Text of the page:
Unfortunately the new law is not as useful as it may seem to the single family home manager. While it started out good, it had to be amended to appease the Governor, and now gives the tenant a choice in the matter. We have no control over that choice. The new law is more beneficial in the multi-family management situation, when there is one property owner who has decided that being able to charge liquidated damages, if the tenant so chooses, is a wise business decision. For now, we do not recommend its use in single family management.
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Creating Written Policies
by Cathy L. Lucrezi, Attorney at Law
There is great value in having a "policy book" or "management handbook". It holds the landlord's written policies and procedures. It is a tool used by management staff to assure a uniform approach to handling applicants and tenants. The written policies promote consistency, and thus help the landlord avoid fair housing pitfalls.
Every property manager should have a set of written policies describing the procedures to be followed by staff. This article is a "how to" of how to create a set of written policies.
Organize your priorities"¦
If you had to, you could probably describe your policies: "We require a photo id when the lease is signed." "I always require a guarantor if the credit score is poor." "We don't allow tenants to have decorative items on the door." All of those "rules" reflect a policy that you have, even if it's all in your noggin.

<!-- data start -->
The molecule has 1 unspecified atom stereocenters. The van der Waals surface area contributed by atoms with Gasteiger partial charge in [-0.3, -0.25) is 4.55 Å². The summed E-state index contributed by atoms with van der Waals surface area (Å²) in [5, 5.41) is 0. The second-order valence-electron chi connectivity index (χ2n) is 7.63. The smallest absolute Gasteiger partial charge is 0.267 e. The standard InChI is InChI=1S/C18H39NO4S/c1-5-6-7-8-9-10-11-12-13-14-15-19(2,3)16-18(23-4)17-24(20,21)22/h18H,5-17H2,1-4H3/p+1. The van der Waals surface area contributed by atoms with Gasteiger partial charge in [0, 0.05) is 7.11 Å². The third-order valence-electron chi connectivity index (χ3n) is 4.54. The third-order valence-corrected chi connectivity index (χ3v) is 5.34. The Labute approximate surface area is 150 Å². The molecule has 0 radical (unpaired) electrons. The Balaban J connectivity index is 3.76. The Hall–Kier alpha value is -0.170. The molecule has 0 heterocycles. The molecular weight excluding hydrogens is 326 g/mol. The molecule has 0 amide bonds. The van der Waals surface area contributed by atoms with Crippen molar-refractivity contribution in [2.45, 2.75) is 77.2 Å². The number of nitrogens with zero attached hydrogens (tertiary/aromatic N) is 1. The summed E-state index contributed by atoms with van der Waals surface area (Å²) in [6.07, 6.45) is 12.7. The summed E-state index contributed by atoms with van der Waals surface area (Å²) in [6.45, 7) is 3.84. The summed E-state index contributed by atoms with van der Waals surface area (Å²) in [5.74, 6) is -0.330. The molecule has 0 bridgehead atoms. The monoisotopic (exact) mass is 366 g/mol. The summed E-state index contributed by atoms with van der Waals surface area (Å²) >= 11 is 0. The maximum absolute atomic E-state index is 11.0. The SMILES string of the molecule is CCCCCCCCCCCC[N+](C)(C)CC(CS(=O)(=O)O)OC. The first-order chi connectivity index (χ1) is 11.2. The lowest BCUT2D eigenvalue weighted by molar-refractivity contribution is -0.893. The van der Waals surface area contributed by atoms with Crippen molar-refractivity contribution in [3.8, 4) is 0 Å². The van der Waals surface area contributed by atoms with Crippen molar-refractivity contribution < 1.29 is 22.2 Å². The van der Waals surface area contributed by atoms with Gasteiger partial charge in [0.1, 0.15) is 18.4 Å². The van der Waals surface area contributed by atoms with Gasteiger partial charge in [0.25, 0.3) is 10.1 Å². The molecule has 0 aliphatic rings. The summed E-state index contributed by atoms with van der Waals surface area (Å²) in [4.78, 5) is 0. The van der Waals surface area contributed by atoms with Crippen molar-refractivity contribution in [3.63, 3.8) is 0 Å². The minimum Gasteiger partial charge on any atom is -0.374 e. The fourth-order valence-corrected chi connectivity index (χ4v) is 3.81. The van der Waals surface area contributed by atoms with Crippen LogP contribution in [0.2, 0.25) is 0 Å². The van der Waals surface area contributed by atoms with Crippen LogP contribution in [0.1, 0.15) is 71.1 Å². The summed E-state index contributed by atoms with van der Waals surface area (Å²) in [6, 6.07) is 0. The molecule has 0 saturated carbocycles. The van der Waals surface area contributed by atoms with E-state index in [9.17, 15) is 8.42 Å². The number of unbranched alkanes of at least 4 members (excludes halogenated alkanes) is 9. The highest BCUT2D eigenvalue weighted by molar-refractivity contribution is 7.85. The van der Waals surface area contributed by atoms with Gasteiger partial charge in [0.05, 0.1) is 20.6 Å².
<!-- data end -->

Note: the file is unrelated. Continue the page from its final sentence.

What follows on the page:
Start by writing down all of those "rules" that you apply without thinking. Sort them by the following categories:
-- Applications and Eligibility
-- Lease sign-up
-- Tenant requests for accommodations and modifications
-- Deciding when to evict
-- Deciding when to non-renew
-- Collecting rent
-- Work out agreements
-- Work orders and maintenance
-- Tenant complaints and suggestions
-- and whatever else you might think of
Don't be overwhelmed"¦
If you are starting from scratch, down be intimidated by the size of the task. Take it one step at a time.
In some areas, you already have a head start. Our office makes the following "models" available: eligibility criteria, a non-renewal policy, and reasonable accommodation/modification policy.
Once the policy is written"¦
Be sure all staff is aware of the written policy and understand its importance. Keep a binder of the written policies in a place where all staff can have access to it.
Most important - Follow the written policies that are in place. The purpose of the written policy is to promote consistent treatment of applicants and tenants. Think of it as "self-imposed" law.
If you deviate from your written policies, be sure to document why you made an exception. Keep a record of the non-discriminatory, business reason. It is wise to have a supervisor or the broker sign off on any deviation.
Periodically, review your written policies. It is easy for such things to become stale. For example, you may change the manner in which you handle maintenance requests if you get new software.
Resistant to putting it in writing?
An argument can be made that it is a bad idea to put certain policies in writing. It can be said that by creating these "self-imposed" laws, one is creating just another pitfall for a litigation-happy tenant. Although there may be some truth to that line of thinking, it is our humble legal opinion that the risk is outweighed by the benefit of having a well-informed staff that is all on the same page.